Ça a peu de chances de réussir.

Ça a peu de chances de réussir.

sah ah puhd shahss duh ray-ew-SEER. Click below to hear this. 

It’s a long shot.

That’s a lot of French words for such a short expression in English! Here’s what the French says, when translated literally: That has few chances of succeeding.

You can shoot all you want at the deer (rabbit, tin can on a stump), but if you’re too far away for the gun in your hand, you won’t be able to hit the target. It’s a long shot. In fact, even if your weapon is a camera instead of a gun, without a telephoto lens, the camera will never see the shot the way your eyes do. Unless you are as nearsighted as I am, in which case you will never see it until it punches you in the nose.

That much is clear. The real trouble comes with the concept of “few”–in both French and English. What’s the difference between few and a few? To begin with, few is fewer then a few. If I have a few apples, it is a neutral way of saying that I have some. If I have few apples, I have not very many. The emphasis is on how small the number is; there may not be enough apples to go around.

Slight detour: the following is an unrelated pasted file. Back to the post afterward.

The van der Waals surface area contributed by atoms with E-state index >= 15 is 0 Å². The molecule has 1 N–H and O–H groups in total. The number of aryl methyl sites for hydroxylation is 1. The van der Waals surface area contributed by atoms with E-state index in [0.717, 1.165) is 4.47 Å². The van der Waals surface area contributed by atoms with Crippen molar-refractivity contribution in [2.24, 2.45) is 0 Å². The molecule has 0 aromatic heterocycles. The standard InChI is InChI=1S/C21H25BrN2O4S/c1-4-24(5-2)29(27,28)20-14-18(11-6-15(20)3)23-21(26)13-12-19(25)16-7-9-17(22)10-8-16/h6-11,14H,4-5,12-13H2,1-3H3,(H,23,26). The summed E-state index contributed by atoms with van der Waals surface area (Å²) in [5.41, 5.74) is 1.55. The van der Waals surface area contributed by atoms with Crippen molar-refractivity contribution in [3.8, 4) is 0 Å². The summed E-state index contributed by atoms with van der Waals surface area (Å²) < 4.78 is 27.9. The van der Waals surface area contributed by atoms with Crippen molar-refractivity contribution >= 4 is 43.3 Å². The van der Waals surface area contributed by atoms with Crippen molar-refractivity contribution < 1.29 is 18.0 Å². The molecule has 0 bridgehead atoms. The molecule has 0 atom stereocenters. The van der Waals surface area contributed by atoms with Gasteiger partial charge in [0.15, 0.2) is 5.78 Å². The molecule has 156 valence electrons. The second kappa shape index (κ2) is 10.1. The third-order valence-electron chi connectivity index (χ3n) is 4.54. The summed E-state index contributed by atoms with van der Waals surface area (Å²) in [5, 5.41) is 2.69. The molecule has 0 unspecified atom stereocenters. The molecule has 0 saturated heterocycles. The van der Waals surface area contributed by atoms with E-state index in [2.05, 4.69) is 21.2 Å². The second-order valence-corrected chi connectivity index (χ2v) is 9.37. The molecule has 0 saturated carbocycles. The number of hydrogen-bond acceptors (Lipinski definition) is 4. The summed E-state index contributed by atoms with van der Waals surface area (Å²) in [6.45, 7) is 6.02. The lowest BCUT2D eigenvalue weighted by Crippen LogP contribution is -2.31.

In French, the same thing happens. If I have quelques pommes, I have some or a few apples. If I have peu de pommes, I have not very many apples. Again, the emphasis is on the small number.

Note that in French you can’t say that you have un peu de pommes. That’s because apple is a “count noun”, a thing that can be counted, but un peu de must be used with a “mass noun”, something that cannot be counted: un peu de neige, for example (a little snow). You can’t count the snowflakes!

So, in the same way, if you think your project has a fighting chance of succeeding, you would say: Ça a quelques chances de réussir. I wish you well.

Alternate audio file link: ca-a-peu-de-chances-de-reussir

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